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What was Life Like Under German Occupation of the British Channel Islands?

Once a forbidden subject, recent years have begun to bring details of a dark time to light.

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  • A bunker on St Ouen's Bay, Jersey, built during World War II.Photo Credit: Man vyi via Wikimedia Commons

Only one part of the British Isles was occupied during World War II. The Channel Islands, nearer to France than Britain but still British territory, were abandoned by the British military in June 1940 and remained under German occupation until May 1945. The island of Alderney was the site of four concentration camps, the only such camps on British soil.

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That the islands might be occupied was considered months before German troops arrived. They were indefensible in the dark days of 1940—British troops left before German forces even arrived. At first unaware the islands were undefended, the Luftwaffe bombed Jersey’s capital St. Peter Port on June 28, 1940, killing 44 civilians. Within a week, the islands were captured.

Only days earlier, some 17,000 islanders from Jersey, mainly children and their mothers, had been hurriedly evacuated using any available transport. They didn’t know they would be gone for the next several years. Some never returned at all. Having grown used to English life, they decided to stay. Thousands of young evacuees also enlisted or were drafted into the British military.

For those who remained, life became increasingly hard. Though less harsh than in other occupied territories, the occupiers immediately imposed dozens of new rules. Even minor acts of resistance were often harshly punished. The more brutal Nazi reprisals, like mass execution, were not inflicted, but their threat remained ever-present. 

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The single greatest challenge for most islanders was finding enough food and resources to sustain them. Until 1940, the islands had imported 80% of their food and most other resources. As time passed, rations were cut and basic supplies like flour, matches, tobacco and vegetables ran short or stopped entirely. Thousands of German troops and foreign workers only exacerbated shortages while supplies from mainland France steadily declined.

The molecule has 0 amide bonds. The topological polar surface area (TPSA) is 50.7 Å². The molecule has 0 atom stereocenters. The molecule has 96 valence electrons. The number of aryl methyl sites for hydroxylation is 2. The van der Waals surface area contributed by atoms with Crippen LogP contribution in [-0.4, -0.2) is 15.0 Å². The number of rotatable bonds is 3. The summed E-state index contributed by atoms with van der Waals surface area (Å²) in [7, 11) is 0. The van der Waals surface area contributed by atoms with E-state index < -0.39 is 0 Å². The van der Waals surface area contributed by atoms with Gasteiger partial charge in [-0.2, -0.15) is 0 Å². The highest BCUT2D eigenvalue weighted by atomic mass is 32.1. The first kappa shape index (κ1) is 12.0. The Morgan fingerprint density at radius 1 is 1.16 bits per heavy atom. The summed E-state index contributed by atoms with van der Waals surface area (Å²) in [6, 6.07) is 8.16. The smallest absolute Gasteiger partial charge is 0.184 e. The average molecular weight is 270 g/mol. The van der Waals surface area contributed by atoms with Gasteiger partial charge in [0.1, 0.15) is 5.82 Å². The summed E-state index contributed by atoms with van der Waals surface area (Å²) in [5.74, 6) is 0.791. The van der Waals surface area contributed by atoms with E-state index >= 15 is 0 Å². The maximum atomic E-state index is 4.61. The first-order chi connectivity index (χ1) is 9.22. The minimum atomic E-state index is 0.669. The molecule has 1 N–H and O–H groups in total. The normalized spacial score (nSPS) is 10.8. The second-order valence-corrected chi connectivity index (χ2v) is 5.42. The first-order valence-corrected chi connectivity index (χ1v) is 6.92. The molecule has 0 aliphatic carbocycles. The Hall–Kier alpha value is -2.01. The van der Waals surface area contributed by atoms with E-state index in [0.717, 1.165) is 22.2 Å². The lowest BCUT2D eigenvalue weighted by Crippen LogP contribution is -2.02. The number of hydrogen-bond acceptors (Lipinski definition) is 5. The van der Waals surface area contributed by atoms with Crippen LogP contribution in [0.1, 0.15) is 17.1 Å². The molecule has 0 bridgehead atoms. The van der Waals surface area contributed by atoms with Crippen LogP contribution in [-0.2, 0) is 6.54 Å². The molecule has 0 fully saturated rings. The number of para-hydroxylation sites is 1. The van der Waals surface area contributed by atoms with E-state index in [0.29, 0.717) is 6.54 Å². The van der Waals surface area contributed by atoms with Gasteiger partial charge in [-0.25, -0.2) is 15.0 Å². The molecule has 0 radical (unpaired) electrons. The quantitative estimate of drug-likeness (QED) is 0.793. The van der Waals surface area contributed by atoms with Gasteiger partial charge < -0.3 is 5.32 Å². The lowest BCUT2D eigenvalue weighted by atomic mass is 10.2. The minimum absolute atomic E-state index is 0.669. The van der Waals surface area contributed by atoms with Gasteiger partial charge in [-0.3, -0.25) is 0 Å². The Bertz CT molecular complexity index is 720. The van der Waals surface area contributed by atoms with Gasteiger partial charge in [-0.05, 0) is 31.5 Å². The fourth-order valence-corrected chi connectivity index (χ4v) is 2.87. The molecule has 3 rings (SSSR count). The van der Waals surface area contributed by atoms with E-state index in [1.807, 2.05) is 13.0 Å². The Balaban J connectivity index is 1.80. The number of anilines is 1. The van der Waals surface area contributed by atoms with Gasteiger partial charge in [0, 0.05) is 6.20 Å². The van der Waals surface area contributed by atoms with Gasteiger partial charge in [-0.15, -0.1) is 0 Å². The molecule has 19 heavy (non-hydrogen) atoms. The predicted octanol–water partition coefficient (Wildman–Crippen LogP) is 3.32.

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  • An ID card issued to a Channel Islands resident during the occupation.

    Photo Credit: Wikimedia Commons

A black market flourished although islanders caught trading could be sent to prisons, labor camps, and even concentration camps. Any criminal behavior could earn deportation while Jews and suspected resisters expected little or no mercy. To the occupiers the worst offenses islanders could commit involved violence against occupying troops or hiding escaped prisoners and Jews. Despite knowing the risks, some islanders still did so.

There were no meaningful resistance groups like the French Maquis, and acts of sabotage, ambush, and assassination were effectively impossible. Resistance did happen, but many islanders and the island’s civilian authorities actively discouraged it and their reasoning was understandable. Islanders had nowhere to run or hide and nothing to fight with.

The islands were heavily occupied with two German soldiers for every islander, making rules easily enforced. The islands were also too small for violent resisters to hide without being quickly found. Their proximity to Occupied France made supplying weapons and equipment virtually impossible.